Rose's post on sewing with leather has several pointers and tips on sewing with leather such as leather thickness, leather sourcing, needles, how to press, proper sewing feet, etc..  I certainly am not able to write such a post based on personal experience so I direct you to Rose.  Here is the post, hop to it!! Leather Emmaline Bag with Tips for Sewing Leather

What I found out: I found out that it is possible to sew a gorgeous bag on my own machine, I found out where to buy leather, which was a bit daunting in itself, and found out that I can't wait to try it!  I also found out that I intended to feature Rose's leather bag post, but ending up learning much more.  (See below.)

Rose's Blog: rose.is.a.rose
A Bit About Rose:
I'd like to tell you a little more about Rose Beck, if you don't know her already.  I found Rose when I read her post about her bag contribution to Purse Palooza 2012 on Sew Sweetness.  I immediately loved her lilac leather bag, and I was drawn in by her gorgeous knitting.

Rose calls herself a beginning seamstress, but really, with a bag like that - she should surely call herself accomplished, shouldn't she?  But she doesn't just sew, she is well and truly a very accomplished knitter who designs and sells several (34) knitting patterns on Ravelry.  Gorgeous, beautiful, lovely... shawls, socks, hats.  Really you must look!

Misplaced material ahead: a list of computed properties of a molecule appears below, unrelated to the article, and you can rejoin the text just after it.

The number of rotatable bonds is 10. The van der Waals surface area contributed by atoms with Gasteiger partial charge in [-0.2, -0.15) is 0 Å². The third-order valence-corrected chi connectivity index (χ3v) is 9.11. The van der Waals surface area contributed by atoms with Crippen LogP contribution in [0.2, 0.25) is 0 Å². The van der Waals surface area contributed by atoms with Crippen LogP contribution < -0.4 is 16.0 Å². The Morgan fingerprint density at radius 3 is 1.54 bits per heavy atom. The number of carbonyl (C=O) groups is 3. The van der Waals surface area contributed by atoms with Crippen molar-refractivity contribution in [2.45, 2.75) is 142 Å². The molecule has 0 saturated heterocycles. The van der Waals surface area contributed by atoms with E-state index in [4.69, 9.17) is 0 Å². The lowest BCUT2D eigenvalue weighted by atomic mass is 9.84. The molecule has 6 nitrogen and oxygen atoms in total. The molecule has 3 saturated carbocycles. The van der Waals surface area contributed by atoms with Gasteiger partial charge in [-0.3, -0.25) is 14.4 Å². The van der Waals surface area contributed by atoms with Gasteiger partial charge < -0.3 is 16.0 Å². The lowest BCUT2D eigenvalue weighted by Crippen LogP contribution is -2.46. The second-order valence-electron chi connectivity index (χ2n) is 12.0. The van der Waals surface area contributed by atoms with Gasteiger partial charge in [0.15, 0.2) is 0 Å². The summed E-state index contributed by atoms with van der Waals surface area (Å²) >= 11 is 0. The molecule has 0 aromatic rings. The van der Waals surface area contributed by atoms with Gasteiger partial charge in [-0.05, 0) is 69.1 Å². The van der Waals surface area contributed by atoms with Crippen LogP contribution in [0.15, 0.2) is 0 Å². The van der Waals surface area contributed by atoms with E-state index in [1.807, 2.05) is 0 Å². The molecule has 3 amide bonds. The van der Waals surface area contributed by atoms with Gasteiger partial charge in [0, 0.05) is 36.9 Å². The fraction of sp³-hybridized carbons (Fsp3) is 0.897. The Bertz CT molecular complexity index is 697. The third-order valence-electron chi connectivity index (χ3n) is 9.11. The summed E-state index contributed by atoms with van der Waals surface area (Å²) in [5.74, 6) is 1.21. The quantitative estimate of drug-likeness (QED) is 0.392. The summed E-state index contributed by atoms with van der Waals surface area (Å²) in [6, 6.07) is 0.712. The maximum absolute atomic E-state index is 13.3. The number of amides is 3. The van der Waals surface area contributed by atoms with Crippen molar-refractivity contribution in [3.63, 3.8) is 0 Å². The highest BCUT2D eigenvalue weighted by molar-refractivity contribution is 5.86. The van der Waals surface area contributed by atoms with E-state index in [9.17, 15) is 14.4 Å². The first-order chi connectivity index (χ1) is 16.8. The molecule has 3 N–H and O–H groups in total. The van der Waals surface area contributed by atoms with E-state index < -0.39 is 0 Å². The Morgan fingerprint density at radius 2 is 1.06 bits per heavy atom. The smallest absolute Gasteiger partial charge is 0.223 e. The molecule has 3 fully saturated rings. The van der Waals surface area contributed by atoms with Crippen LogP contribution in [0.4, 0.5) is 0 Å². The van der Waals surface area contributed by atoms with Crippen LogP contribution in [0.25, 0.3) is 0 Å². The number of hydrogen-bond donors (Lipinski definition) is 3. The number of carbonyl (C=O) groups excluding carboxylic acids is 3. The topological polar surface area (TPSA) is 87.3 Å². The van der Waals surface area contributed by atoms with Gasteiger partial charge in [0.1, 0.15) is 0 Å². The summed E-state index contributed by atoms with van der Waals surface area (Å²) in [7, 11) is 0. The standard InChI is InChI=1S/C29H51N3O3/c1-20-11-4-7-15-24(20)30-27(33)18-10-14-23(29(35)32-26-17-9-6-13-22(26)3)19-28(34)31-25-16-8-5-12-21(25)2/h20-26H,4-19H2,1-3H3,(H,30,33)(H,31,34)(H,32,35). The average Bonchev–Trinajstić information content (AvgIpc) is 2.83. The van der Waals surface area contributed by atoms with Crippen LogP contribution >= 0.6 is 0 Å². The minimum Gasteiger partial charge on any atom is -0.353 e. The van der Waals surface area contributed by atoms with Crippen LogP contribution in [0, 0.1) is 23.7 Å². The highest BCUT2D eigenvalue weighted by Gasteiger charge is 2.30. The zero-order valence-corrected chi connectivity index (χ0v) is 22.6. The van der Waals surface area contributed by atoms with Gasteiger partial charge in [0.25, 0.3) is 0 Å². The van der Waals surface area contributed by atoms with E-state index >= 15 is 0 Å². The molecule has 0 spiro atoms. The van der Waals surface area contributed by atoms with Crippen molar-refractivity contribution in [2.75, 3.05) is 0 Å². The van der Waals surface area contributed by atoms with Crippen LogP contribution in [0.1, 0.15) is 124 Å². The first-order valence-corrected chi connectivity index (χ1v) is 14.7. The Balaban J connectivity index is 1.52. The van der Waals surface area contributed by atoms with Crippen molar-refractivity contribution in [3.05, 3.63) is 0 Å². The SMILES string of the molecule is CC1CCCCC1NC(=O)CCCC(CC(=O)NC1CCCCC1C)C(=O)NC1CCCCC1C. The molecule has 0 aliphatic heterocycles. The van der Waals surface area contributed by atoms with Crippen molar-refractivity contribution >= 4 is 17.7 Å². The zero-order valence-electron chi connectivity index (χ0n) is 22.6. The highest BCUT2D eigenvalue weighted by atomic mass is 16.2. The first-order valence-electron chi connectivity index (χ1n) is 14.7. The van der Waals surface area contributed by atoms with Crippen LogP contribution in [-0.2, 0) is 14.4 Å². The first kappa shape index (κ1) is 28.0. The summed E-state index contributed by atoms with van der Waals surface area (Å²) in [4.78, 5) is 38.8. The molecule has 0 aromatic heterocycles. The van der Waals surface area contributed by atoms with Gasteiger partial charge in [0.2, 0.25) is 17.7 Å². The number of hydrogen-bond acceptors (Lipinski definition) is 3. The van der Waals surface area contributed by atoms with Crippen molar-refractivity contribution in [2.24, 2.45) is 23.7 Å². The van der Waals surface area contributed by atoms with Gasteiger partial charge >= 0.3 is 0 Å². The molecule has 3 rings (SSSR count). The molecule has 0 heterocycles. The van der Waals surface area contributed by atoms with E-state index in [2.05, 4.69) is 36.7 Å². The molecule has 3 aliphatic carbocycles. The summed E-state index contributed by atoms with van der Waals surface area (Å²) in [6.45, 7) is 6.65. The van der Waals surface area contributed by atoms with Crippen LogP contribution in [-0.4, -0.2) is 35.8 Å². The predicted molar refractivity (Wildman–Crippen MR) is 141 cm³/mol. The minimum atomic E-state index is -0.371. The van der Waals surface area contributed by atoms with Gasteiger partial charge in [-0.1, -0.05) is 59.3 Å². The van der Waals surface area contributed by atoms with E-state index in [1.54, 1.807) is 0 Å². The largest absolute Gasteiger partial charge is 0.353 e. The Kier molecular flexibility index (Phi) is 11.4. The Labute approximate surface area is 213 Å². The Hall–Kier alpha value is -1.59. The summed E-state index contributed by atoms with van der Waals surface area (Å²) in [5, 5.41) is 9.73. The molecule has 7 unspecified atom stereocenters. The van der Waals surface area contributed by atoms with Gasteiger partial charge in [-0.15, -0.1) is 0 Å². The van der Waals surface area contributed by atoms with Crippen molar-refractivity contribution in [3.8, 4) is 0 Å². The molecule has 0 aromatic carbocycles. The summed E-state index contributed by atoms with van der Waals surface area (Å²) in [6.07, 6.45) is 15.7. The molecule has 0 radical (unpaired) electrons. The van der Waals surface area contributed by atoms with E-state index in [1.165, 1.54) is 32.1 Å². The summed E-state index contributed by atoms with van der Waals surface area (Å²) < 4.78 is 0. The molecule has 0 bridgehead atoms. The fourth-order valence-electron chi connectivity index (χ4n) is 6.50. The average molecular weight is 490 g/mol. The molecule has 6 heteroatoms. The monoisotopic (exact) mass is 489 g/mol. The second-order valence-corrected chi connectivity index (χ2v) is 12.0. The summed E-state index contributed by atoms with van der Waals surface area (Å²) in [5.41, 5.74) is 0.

RosyPosy Designs

Rose's work makes me smile, and her designs are beautiful, and her story is inspiring.  When I read her designer profile on Ravelry, it just got me right there.  I know that is not an eloquent description of my emotions but, it just really spoke to me.  I can't imagine the personal emotional and physical strife she has endured, as I know some of you will yourself, but her message at the end is simple and inspiring and, those are the words I too try to live by too!  Thank you for the reminder, Rose.

Rose Beck's Ravelry Profile:
"I’ve been knitting and crocheting for over 20 years. A recent medical leave found with me with little strength for knitting but considerable time to explore designing.
I like to knit and design lace shawls, especially simple, elegant shawls that make the most of today’s gorgeous hand-dyed luxury yarns.
Why “RosyPosy Designs” as a name? After going through chronic fatigue syndrome and breast cancer treatment at the same time, I forced myself to take a positive outlook on life, otherwise I would end up crazy and depressed. “RosiePosie” was a nickname my friends and family used when I was little, and I remember hating it. I chose a resurrected form of this name to remind myself of my new take on life, where despite everything, I can choose to view my life as rosy.
Life is short. Make it beautiful."   by Rose Beck

Rose is a Rose.  Enough said, don't you think?

July 12, 2012